Press Roundup Friday 18 September 2009
A selection of stories from today's press and other media that relate to Ekklesia's work, produced daily by James Vincent and covering papers such as The Times, Daily Telegraph, Independent and Guardian.
Peace & War
General David Petraeus: allied failure ‘would intoxicate terrorists’
The Taleban have grown in strength and influence as the fortunes of the coalition forces have deteriorated in Afghanistan, the overall commander of US forces in the Middle East said last night.
Obama scraps Star Wars and gambles on Russia
Barack Obama took a massive foreign policy gamble yesterday when he scrapped plans for a missile defence shield in Eastern Europe — a major concession to Russia.
Revealed: the £130bn cost of Trident replacement
The combined cost of replacing the Trident nuclear missile system and building, equipping and running two large aircraft carriers will be as much as £130bn, far more than the government has admitted, an in-depth study of the huge defence projects will reveal tomorrow reveals today.
Exclusive: Army chief: 'We must tackle Taliban grievances'
The British commander tasked with helping to bring to an end eight years of war in Afghanistan by persuading the Taliban to lay down their arms believes many in the enemy ranks have "done nothing wrong".
Yemen accused of killing scores of civilians in air strikes
More than 80 civilians were killed when an air raid blasted a makeshift camp of displaced people in northern Yemen, witnesses said on Thursday, as the army pursued its offensive on Shiite rebels.
Israel 'will attack Iran this year' if West does not cripple Tehran with sanctions
Israel will attack Iran's nuclear facilities before the end of the year if the West has not launched an attempt to destroy the regime with crippling sanctions, a former senior defence official has claimed.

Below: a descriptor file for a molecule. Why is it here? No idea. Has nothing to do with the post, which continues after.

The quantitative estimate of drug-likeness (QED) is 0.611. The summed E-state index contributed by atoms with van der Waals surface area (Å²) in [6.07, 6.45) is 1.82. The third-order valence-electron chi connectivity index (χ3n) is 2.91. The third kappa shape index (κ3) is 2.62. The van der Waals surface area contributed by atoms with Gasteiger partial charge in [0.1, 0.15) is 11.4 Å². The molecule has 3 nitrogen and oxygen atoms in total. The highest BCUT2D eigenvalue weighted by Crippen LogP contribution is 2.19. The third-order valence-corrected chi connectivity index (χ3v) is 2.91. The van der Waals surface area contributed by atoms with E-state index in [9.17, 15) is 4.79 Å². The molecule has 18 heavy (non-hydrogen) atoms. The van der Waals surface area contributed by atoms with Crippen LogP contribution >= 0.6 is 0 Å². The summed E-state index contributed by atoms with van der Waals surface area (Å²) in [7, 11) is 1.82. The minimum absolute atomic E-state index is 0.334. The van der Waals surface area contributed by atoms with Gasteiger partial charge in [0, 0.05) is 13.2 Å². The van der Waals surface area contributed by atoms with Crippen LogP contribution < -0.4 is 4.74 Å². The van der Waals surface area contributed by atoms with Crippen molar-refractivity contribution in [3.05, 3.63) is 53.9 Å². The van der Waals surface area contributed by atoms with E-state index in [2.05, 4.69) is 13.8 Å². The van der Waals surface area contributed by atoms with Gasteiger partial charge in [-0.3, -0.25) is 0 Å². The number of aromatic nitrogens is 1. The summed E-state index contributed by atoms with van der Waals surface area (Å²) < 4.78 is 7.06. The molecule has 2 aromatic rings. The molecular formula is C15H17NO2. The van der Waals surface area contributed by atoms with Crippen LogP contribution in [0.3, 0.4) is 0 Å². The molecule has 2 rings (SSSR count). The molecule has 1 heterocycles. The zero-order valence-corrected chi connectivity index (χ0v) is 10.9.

Religion & Society
Most Rev Vincent Nichols: pray every day to remain healthy
People should pray every day if they wish to remain healthy, according to the new Archbishop of Westminster, the Most Rev Vincent Nichols.
Jedi ejected from Tesco for wearing hood
The founder of the Star Wars-inspired Jedi faith has accused Tesco of religious discrimination after he was banned from wearing a hood in one of its stores.
Comment: Let the credulous kiss their relics. It's no weirder than idolising Beckham
Sending the bones of St Thérèse to Wormwood Scrubs sounds ghoulish, but a test of tolerance is indulging the irrational.
Ecology & Environment
India challenges US by agreeing to impose limits on carbon emissions
India wrong-footed the United States and other rich nations yesterday by agreeing for the first time to set numerical targets for curbing its greenhouse gas emissions.
Scotland unveils world's first carbon budget
Scotland today unveiled the world's first "carbon budget" to link greenhouse gas emissions with government spending, revealing that its plans will emit the equivalent of four coal-fired power stations next year.
Economy & Politics
TUC backs off from Israel consumer boycott
Union leaders backed off from calling for a comprehensive boycott of consumer goods produced in Israel after frantic behind-the-scenes negotiations at the TUC Congress yesterday.
Comment: Rigid party conferences are the enemy of the new politics
Party conferences should be forums for innovation and lively debate, not bland, tightly controlled festivals of backslapping.
Community & Family
Comment: Much to gain from expanding Dad's role
Unequal sharing of childcare duties not only fuels the gender pay gap, it also reinforces traditional roles we'd benefit from changing.
Globalisation & Development
Almost 4 million Kenyans on food aid as drought deepens
The devastating drought sweeping across Kenya is causing widespread hunger, thirst and, in the case of cattle, death. Pictures of hundreds of cow carcasses being tipped into a mass grave near Nairobi highlight the scale of the natural disaster – and the clumsy or even negligent efforts of the government to deal with it.
Life & Death
Death penalty opponent Keiko Chiba made Japanese Justice Minister
The new Japanese Government has in effect suspended the death penalty by appointing an outspoken opponent of capital punishment as Justice Minister.
People & Power
'Torture, murder and rape' — Iran’s way of breaking the opposition
On July 8, a young student was arrested in Tehran for protesting against President Ahmadinejad’s disputed re-election. The security forces clubbed Amir Javadifar, 24, so badly that he was treated in hospital before being taken to the notorious Evin prison. His father was later called and told to collect his corpse.
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